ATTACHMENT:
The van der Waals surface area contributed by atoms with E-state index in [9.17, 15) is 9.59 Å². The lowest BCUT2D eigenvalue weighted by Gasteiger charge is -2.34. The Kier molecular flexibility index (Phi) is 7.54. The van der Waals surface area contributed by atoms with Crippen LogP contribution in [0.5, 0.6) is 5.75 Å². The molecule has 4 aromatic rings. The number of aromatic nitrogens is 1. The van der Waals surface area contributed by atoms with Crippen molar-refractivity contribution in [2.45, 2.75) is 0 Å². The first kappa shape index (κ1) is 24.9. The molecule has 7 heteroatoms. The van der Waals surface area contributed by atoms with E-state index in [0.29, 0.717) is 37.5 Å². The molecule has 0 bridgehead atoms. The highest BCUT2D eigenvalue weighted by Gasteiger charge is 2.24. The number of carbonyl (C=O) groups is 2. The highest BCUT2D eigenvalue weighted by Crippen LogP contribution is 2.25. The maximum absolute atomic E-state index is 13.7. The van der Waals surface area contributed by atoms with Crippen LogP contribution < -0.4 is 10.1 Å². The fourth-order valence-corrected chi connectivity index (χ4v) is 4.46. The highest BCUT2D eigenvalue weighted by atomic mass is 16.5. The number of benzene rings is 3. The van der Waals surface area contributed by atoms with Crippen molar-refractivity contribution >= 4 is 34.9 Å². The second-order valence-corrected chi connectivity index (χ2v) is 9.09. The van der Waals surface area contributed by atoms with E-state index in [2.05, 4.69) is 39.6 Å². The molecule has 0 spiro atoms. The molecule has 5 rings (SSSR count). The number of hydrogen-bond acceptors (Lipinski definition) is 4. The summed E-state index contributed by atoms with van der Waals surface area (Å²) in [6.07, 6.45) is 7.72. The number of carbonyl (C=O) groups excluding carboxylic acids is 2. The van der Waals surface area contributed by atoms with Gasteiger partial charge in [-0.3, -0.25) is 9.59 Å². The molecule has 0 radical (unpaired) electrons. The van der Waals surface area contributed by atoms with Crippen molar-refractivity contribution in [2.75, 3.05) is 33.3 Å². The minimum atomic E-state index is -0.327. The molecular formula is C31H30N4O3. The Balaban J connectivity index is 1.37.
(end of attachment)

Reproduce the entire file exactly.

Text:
The van der Waals surface area contributed by atoms with E-state index in [9.17, 15) is 9.59 Å². The lowest BCUT2D eigenvalue weighted by Gasteiger charge is -2.34. The Kier molecular flexibility index (Phi) is 7.54. The van der Waals surface area contributed by atoms with Crippen LogP contribution in [0.5, 0.6) is 5.75 Å². The molecule has 4 aromatic rings. The number of aromatic nitrogens is 1. The van der Waals surface area contributed by atoms with Crippen molar-refractivity contribution in [2.45, 2.75) is 0 Å². The first kappa shape index (κ1) is 24.9. The molecule has 7 heteroatoms. The van der Waals surface area contributed by atoms with E-state index in [0.29, 0.717) is 37.5 Å². The molecule has 0 bridgehead atoms. The highest BCUT2D eigenvalue weighted by Gasteiger charge is 2.24. The number of carbonyl (C=O) groups is 2. The highest BCUT2D eigenvalue weighted by Crippen LogP contribution is 2.25. The maximum absolute atomic E-state index is 13.7. The van der Waals surface area contributed by atoms with Crippen LogP contribution < -0.4 is 10.1 Å². The fourth-order valence-corrected chi connectivity index (χ4v) is 4.46. The highest BCUT2D eigenvalue weighted by atomic mass is 16.5. The number of benzene rings is 3. The van der Waals surface area contributed by atoms with Crippen molar-refractivity contribution >= 4 is 34.9 Å². The second-order valence-corrected chi connectivity index (χ2v) is 9.09. The van der Waals surface area contributed by atoms with E-state index in [2.05, 4.69) is 39.6 Å². The molecule has 0 spiro atoms. The molecule has 5 rings (SSSR count). The number of hydrogen-bond acceptors (Lipinski definition) is 4. The summed E-state index contributed by atoms with van der Waals surface area (Å²) in [6.07, 6.45) is 7.72. The number of carbonyl (C=O) groups excluding carboxylic acids is 2. The van der Waals surface area contributed by atoms with Gasteiger partial charge in [-0.3, -0.25) is 9.59 Å². The molecule has 0 radical (unpaired) electrons. The van der Waals surface area contributed by atoms with Crippen molar-refractivity contribution in [2.75, 3.05) is 33.3 Å². The minimum atomic E-state index is -0.327. The molecular formula is C31H30N4O3. The Balaban J connectivity index is 1.37.